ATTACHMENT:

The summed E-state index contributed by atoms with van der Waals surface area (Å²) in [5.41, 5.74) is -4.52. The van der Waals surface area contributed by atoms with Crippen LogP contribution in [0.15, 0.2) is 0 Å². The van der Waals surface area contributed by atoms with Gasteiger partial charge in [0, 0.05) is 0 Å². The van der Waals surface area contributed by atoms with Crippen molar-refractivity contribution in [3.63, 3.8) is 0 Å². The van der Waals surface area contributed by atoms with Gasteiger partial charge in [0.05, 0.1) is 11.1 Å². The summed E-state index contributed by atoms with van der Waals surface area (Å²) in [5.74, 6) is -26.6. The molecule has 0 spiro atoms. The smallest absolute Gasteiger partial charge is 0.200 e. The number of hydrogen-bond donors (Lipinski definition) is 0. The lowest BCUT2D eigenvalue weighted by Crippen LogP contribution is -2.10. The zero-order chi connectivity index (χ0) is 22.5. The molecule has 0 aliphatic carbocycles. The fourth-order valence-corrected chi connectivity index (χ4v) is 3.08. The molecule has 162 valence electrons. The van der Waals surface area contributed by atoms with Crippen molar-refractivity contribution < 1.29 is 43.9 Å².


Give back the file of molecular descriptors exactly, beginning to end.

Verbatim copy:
The summed E-state index contributed by atoms with van der Waals surface area (Å²) in [5.41, 5.74) is -4.52. The van der Waals surface area contributed by atoms with Crippen LogP contribution in [0.15, 0.2) is 0 Å². The van der Waals surface area contributed by atoms with Gasteiger partial charge in [0, 0.05) is 0 Å². The van der Waals surface area contributed by atoms with Crippen molar-refractivity contribution in [3.63, 3.8) is 0 Å². The van der Waals surface area contributed by atoms with Gasteiger partial charge in [0.05, 0.1) is 11.1 Å². The summed E-state index contributed by atoms with van der Waals surface area (Å²) in [5.74, 6) is -26.6. The molecule has 0 spiro atoms. The smallest absolute Gasteiger partial charge is 0.200 e. The number of hydrogen-bond donors (Lipinski definition) is 0. The lowest BCUT2D eigenvalue weighted by Crippen LogP contribution is -2.10. The zero-order chi connectivity index (χ0) is 22.5. The molecule has 0 aliphatic carbocycles. The fourth-order valence-corrected chi connectivity index (χ4v) is 3.08. The molecule has 162 valence electrons. The van der Waals surface area contributed by atoms with Crippen molar-refractivity contribution < 1.29 is 43.9 Å².